Djerv – Djerv (Indie Recordings)Sunday, 24th March 2013
Instead of trying to dance around it (which both Indie Recordings and Djerv are doing), it’s prescient to point out that singer Agnete Kjølsrud sounds like Gwen Stefani. You know, the same Gwen Stefani from No Doubt, who is married to the marginally good-looking dude from Bush, who has also had a successful solo career and virtually has no business being mentioned on this site. That Gwen Stefani. It’s not a huge deal, for Stefani is actually a pretty good singer and knows her way around a catchy song from time to time. Perhaps the band and label were afraid of the tagline “Norwegian female-fronted metal in the spirit of No Doubt!” Guess we’d feel the same way.
Djerv plays a combination of dirty rock/metal, paired with some very minimal black metal influences, which aren’t as prevalent as the band’s bio leads on. Rather, Djerv has all the makings of a pop rock band dressed as a metal band, as heard on the saccharine “Headstone” and “Gruesome Twosome,” the latter of which would have been a sure-fire candidate to land on FM Radio in another lifetime. And like any band of this ilk, Kjølsrud’s vocals are a polarizing entity, especially when she drops in with a poppy chorus on the aforementioned “Grueseome Twosome” or a sassy cat call on “Ladder to the Moon.”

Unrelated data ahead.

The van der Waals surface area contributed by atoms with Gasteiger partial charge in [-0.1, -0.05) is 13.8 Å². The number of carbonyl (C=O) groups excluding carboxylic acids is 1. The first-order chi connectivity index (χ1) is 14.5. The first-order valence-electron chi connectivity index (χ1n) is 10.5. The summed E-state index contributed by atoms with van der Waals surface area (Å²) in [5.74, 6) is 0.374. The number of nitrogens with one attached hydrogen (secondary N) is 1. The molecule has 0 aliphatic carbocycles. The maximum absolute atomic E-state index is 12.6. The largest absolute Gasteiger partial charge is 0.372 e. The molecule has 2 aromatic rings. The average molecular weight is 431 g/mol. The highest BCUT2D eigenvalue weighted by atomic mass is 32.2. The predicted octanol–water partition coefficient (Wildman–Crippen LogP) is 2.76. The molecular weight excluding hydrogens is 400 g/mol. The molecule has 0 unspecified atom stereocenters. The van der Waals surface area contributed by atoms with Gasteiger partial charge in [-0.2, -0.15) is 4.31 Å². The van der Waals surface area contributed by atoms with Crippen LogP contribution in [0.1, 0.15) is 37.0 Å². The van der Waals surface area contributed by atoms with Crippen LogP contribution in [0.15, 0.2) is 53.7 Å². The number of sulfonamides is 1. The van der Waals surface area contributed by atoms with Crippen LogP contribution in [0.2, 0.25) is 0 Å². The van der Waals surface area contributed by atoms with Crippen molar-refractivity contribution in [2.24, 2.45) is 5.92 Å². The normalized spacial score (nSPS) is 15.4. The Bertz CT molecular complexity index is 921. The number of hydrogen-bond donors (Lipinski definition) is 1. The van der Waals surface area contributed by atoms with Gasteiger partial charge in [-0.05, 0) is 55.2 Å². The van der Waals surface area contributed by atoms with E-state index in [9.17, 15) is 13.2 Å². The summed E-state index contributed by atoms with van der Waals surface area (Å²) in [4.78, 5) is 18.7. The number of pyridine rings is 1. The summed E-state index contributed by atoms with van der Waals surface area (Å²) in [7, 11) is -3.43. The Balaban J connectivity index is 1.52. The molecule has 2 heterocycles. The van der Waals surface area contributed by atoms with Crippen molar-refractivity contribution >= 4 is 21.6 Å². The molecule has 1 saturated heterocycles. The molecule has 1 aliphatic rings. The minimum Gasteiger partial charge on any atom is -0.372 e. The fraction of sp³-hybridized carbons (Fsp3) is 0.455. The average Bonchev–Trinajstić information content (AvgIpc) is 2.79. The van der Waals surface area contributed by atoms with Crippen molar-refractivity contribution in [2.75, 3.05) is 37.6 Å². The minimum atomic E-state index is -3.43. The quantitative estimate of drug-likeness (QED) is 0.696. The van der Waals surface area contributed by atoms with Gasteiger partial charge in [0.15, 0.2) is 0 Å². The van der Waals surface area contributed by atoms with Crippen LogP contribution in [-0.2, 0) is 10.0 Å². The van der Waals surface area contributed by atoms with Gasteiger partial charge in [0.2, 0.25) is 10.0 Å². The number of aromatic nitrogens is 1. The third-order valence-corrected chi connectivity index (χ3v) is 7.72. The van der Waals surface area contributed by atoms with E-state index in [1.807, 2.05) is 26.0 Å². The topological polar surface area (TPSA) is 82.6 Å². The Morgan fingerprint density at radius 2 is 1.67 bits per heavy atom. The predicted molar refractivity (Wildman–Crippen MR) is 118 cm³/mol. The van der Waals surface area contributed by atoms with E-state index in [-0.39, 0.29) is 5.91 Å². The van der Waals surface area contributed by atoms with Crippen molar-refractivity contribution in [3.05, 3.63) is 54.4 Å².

Inasmuch as these songs drip with rock radio formula, there’s a bounty of catchy and lively riffs going down, as heard on opener “Madman” and “Blind the Heat,” one of the few tracks that nips at the heels of oft-used black metal chord progressions. Come to think of it, speed up a lot of Djerv’s riffs and that’s exactly where they’ll land – black metal territory.
Already a commercial success in their Norwegian homeland, Djerv’s bizarre formula is a sink-or-swim proposition on these shores. Frankly, this is such an odd pairing that calling Djerv “avant-garde” wouldn’t even work. It’s the perfect example of having to listen to something to believe it.
(This content originally appeared on Blistering.com)